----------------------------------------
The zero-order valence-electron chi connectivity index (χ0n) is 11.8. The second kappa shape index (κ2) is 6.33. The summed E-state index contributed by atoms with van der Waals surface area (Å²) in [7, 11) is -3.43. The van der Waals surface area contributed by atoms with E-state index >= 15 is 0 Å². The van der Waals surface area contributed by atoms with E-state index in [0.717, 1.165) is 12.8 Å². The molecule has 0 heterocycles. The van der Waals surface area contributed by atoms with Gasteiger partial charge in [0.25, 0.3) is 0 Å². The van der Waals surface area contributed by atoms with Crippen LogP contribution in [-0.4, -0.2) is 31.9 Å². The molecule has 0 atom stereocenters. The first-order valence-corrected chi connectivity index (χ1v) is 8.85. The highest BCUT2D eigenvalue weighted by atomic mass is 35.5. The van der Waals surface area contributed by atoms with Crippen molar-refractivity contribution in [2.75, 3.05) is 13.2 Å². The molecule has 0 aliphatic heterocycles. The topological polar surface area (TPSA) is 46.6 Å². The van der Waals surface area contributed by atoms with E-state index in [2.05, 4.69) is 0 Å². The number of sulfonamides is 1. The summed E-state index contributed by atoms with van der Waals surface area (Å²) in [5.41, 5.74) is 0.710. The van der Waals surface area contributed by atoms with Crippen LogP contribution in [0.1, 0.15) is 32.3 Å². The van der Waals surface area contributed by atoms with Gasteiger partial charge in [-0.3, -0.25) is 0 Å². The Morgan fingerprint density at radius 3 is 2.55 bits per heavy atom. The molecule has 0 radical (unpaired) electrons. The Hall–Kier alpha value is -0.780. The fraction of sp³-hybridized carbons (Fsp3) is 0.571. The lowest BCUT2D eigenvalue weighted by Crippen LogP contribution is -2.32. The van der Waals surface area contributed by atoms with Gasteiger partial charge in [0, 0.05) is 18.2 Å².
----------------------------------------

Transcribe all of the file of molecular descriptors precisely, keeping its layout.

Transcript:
The zero-order valence-electron chi connectivity index (χ0n) is 11.8. The second kappa shape index (κ2) is 6.33. The summed E-state index contributed by atoms with van der Waals surface area (Å²) in [7, 11) is -3.43. The van der Waals surface area contributed by atoms with E-state index >= 15 is 0 Å². The van der Waals surface area contributed by atoms with E-state index in [0.717, 1.165) is 12.8 Å². The molecule has 0 heterocycles. The van der Waals surface area contributed by atoms with Gasteiger partial charge in [0.25, 0.3) is 0 Å². The van der Waals surface area contributed by atoms with Crippen LogP contribution in [-0.4, -0.2) is 31.9 Å². The molecule has 0 atom stereocenters. The first-order valence-corrected chi connectivity index (χ1v) is 8.85. The highest BCUT2D eigenvalue weighted by atomic mass is 35.5. The van der Waals surface area contributed by atoms with Crippen molar-refractivity contribution in [2.75, 3.05) is 13.2 Å². The molecule has 0 aliphatic heterocycles. The topological polar surface area (TPSA) is 46.6 Å². The van der Waals surface area contributed by atoms with E-state index in [2.05, 4.69) is 0 Å². The number of sulfonamides is 1. The summed E-state index contributed by atoms with van der Waals surface area (Å²) in [5.41, 5.74) is 0.710. The van der Waals surface area contributed by atoms with Crippen LogP contribution in [0.1, 0.15) is 32.3 Å². The van der Waals surface area contributed by atoms with Gasteiger partial charge in [-0.3, -0.25) is 0 Å². The Morgan fingerprint density at radius 3 is 2.55 bits per heavy atom. The molecule has 0 radical (unpaired) electrons. The Hall–Kier alpha value is -0.780. The fraction of sp³-hybridized carbons (Fsp3) is 0.571. The lowest BCUT2D eigenvalue weighted by Crippen LogP contribution is -2.32. The van der Waals surface area contributed by atoms with Gasteiger partial charge in [0, 0.05) is 18.2 Å².